As with so much else, from hesitant beginnings, digital technology transformed photography in a relatively short time. An egalitarian trajectory is apparent in advances in photographic technology throughout the 20th century – progressively smaller, more versatile cameras, increasingly streamlined processing and printing enabling accessibility via an ever expanding amateur market.
But add digital imaging, computational capacity and the internet-connected smartphone and things have changed fundamentally and unpredictably. The mind-boggling proliferation of photographic images, their rapid circulation and their software-enhanced sophistication would have been unimaginable just a few decades ago.
In the selfie-obsessed Instagram age, the collection that forms the substance of Moment in Time is a historical phenomenon, yet it is also amazingly immediate, relevant and arresting
From the perspective of the selfie-obsessed Instagram age, the collection that forms the substance of Moment in Time: A Collection of Photographs from the Bank of America Collection, is a historical phenomenon, yet it is also amazingly immediate, relevant and arresting. As photographic curator Deborah Klotchko observes in her introduction to the show, the first corporate collection of photography in the United States was formed only in the late 1960s. There were of course several institutional collections in existence long before then, including that of the Museum of Modern Art.
In 1967, Samuel William Sax of the National Bank of Chicago approached Beaumont Newhall, who had been MoMA’s first curator of photography, to sound him out on establishing a photography collection.
Beaumont, an enormously influential and extremely industrious figure, who wrote a history of photography that is still highly regarded and available, worked a great deal with his wife Nancy (nee Wynne), herself well known as a writer on photography and a curator.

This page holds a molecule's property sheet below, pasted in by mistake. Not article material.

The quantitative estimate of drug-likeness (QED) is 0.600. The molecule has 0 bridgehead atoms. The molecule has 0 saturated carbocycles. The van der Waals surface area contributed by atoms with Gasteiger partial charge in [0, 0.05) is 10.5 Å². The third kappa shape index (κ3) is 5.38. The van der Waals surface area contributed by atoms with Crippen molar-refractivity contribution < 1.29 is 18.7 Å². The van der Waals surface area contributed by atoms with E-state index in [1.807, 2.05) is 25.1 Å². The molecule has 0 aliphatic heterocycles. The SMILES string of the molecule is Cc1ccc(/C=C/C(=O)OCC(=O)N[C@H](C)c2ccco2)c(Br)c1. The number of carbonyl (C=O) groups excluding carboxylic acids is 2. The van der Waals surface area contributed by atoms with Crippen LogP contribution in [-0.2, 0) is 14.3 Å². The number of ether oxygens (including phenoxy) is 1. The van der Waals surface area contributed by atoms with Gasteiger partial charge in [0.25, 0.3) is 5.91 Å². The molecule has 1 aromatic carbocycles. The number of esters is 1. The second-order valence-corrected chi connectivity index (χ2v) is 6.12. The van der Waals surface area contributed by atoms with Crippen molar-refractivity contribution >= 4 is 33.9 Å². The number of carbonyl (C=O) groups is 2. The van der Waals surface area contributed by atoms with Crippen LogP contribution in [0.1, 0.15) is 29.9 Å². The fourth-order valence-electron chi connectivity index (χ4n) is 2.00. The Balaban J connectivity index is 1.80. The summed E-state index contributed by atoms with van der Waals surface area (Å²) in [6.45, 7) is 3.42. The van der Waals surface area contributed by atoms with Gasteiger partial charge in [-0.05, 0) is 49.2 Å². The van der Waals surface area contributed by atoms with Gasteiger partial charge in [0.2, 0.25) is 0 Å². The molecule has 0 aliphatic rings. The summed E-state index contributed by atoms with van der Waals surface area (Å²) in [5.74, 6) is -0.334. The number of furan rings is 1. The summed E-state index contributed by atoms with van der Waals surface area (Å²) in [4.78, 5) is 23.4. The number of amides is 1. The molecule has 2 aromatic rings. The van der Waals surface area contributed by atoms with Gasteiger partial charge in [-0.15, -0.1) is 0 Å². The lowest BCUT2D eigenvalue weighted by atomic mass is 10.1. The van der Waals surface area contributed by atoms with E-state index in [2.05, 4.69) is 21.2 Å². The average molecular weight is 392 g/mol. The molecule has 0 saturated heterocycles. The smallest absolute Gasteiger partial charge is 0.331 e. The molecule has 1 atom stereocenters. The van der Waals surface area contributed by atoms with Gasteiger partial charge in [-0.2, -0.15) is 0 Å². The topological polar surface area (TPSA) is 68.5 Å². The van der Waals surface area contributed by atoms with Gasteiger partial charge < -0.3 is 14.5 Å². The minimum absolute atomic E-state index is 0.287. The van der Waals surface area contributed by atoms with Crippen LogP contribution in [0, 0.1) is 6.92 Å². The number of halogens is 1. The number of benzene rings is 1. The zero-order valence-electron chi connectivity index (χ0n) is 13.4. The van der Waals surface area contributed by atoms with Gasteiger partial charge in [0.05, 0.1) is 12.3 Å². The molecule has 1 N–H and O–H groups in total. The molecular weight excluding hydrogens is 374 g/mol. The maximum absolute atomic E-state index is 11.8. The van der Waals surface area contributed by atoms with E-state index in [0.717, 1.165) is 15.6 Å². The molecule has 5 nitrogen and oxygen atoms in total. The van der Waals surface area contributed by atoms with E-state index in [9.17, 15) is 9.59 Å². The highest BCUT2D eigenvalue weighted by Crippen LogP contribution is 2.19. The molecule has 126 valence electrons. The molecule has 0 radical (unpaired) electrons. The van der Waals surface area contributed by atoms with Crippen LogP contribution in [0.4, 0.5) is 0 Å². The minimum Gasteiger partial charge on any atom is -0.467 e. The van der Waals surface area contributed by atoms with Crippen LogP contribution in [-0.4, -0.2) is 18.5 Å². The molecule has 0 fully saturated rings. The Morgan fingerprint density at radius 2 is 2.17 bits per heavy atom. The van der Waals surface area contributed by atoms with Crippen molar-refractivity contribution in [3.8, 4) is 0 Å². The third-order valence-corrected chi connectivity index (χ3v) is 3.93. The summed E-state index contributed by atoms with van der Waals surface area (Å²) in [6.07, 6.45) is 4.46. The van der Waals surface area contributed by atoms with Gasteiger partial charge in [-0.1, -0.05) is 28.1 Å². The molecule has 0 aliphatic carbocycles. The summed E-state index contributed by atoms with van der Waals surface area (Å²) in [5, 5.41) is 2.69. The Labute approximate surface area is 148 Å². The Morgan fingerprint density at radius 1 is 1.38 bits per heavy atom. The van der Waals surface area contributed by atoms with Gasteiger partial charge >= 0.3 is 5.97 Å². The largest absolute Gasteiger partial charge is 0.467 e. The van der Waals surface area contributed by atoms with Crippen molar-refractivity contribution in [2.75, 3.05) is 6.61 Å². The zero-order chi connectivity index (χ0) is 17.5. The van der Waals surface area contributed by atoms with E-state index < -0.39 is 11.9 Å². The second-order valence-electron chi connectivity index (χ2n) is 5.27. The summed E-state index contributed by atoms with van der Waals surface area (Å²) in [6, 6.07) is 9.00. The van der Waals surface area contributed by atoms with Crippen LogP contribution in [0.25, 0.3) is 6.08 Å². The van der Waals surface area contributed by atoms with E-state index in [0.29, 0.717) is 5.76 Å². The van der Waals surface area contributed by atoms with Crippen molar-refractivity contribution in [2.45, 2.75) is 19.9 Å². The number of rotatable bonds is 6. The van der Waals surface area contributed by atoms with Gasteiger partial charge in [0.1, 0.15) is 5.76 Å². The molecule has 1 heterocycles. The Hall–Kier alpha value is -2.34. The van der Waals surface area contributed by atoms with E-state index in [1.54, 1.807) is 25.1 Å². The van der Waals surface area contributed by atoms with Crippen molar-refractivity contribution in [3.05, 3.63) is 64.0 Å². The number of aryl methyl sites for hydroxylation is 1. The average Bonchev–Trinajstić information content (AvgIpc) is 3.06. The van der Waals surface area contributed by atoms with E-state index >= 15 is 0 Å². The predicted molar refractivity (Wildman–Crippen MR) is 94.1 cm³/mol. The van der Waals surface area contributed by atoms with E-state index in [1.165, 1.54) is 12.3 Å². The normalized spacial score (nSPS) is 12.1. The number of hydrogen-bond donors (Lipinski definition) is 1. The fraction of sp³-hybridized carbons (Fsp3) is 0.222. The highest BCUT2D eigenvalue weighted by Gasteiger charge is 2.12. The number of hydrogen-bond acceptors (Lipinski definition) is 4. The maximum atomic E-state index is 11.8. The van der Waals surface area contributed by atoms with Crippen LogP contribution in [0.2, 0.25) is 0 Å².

The fact that she has often been presented as second fiddle in their relationship certainly has to do with the gender bias endemic at the time and for a long time since. She worked closely with Ansel Adams and Edward Weston, for example. She and Beaumont championed a particular aesthetic, one that might be described as the classical American tradition of art photography. There were other views on photography, of course, but Beaumont and Nancy were reasoned, passionate advocates of their own.
Sax was a photography enthusiast who had been a collector for decades. It was not unknown for banks to build art collections, usually of paintings and sculptures. But photography was slightly beyond the pale for institutions that wanted to project a sense of their own solidity, history and even an intimation of permanence. His initiative coincided with a remodelling of the bank’s internal layout and the nature of its customer interactions.
Newhall was enthusiastic but busy, and he suggested Nancy might proceed with the project. She set to work with zeal, mapping out desirable and practical acquisitions with her exceptionally detailed personal knowledge of the photographers and their work – and of what was available of it at reasonable prices.